By Ron Galloway,
Researcher, Finance and Healthcare Expert
One area of investing that has taken off in the last few years is socially aware investing due to the dual influences of the environmental movement and the sustainability movement. Most people don't think of carbon emissions as an investment, but they are. And this is accomplished when you invest in carbon credits.
In this article, we will cover:
A carbon credit is a bit like a stock certificate. It represents a certain amount of carbon emissions, for instance, one metric ton of carbon emissions. A company that emits a lot of carbon during its business process can offset its carbon output by purchasing carbon credits. If the company emits 30 metric tons of carbon, they buy 30 carbon credits to counteract this. This investment in carbon credits has become so common now that carbon credits are routinely traded in major markets worldwide.
Watch Episode #12, Investing in Carbon Credits, to hear our experts discuss investing in carbon credits. The webinar is on Wistia and does not require a log-in.
Let's look at this a little bit more. Carbon credits are a function of the government's "cap and trade" policies. The "cap" refers to the amount of carbon emission (in metric tons) a company can produce as a part of its normal business process. The "trade" refers to the number of carbon credits a company is allowed to buy or sell to bring its carbon emissions under the "cap."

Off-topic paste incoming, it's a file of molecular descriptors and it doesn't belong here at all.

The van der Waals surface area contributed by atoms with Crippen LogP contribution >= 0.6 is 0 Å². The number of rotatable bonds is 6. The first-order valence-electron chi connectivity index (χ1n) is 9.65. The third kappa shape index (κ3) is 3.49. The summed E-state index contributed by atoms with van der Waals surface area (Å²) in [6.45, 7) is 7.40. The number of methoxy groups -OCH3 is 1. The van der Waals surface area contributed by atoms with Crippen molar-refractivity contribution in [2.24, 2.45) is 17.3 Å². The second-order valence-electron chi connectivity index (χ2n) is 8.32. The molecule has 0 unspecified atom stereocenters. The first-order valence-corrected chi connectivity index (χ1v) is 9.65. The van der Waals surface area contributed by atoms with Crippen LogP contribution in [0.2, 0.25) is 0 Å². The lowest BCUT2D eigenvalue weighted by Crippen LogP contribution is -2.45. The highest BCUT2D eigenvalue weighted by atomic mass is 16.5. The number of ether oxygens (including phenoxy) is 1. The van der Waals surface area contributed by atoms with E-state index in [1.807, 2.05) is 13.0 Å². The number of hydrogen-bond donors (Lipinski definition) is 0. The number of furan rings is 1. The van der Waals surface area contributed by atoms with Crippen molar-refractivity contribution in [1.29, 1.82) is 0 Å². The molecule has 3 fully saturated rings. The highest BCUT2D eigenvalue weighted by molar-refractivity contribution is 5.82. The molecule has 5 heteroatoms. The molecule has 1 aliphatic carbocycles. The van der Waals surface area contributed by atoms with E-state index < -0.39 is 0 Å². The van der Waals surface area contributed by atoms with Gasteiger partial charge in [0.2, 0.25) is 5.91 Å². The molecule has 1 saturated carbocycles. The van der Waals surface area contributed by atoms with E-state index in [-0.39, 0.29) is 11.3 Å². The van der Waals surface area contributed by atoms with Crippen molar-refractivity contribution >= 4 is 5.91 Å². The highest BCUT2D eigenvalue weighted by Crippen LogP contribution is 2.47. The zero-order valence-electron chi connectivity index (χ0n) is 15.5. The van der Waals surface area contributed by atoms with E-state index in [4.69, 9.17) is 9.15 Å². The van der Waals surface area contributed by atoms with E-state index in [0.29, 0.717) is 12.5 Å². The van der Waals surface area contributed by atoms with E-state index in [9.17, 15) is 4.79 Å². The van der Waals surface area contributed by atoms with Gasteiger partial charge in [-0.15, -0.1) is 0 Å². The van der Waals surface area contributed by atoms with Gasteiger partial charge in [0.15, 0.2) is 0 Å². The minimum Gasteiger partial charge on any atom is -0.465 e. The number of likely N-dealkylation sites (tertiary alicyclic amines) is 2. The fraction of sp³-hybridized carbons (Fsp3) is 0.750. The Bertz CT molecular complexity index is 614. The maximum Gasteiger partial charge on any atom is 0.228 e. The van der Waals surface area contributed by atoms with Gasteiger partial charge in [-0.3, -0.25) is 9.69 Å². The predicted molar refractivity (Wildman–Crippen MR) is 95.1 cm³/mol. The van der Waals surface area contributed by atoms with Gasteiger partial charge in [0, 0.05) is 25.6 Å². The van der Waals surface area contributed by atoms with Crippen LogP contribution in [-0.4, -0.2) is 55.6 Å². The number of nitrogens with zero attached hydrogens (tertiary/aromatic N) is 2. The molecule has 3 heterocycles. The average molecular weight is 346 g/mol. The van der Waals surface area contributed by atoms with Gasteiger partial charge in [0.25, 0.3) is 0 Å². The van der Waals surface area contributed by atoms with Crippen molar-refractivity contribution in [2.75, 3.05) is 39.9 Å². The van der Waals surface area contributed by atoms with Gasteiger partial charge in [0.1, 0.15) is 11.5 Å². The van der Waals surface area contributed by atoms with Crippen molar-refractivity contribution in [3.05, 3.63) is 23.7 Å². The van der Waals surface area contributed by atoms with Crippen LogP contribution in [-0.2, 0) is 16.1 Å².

If you decide to invest in carbon credits, remember the market is relatively new. Still, it is a market that represents tens of billions of dollars per year and is growing. Environmental regulations on companies increase every year, and carbon credits have become the default mechanism for adhering to these regulations.
For instance, when Ford Motor Company is building cars, their factories emit a lot of carbon. The government allows Ford a certain amount of carbon pollution. If the carmaker goes over that allotment, it needs to purchase carbon credits to offset its overages.
Investing in carbon credits is attractive because the number of existing credits is relatively fixed; it's not infinite. There is a limited supply, but not limited demand.
Therefore, it's not just companies that can profit (by balancing their carbon emissions). There are also many opportunities for investors to benefit from this area. There are a few different ways to do this.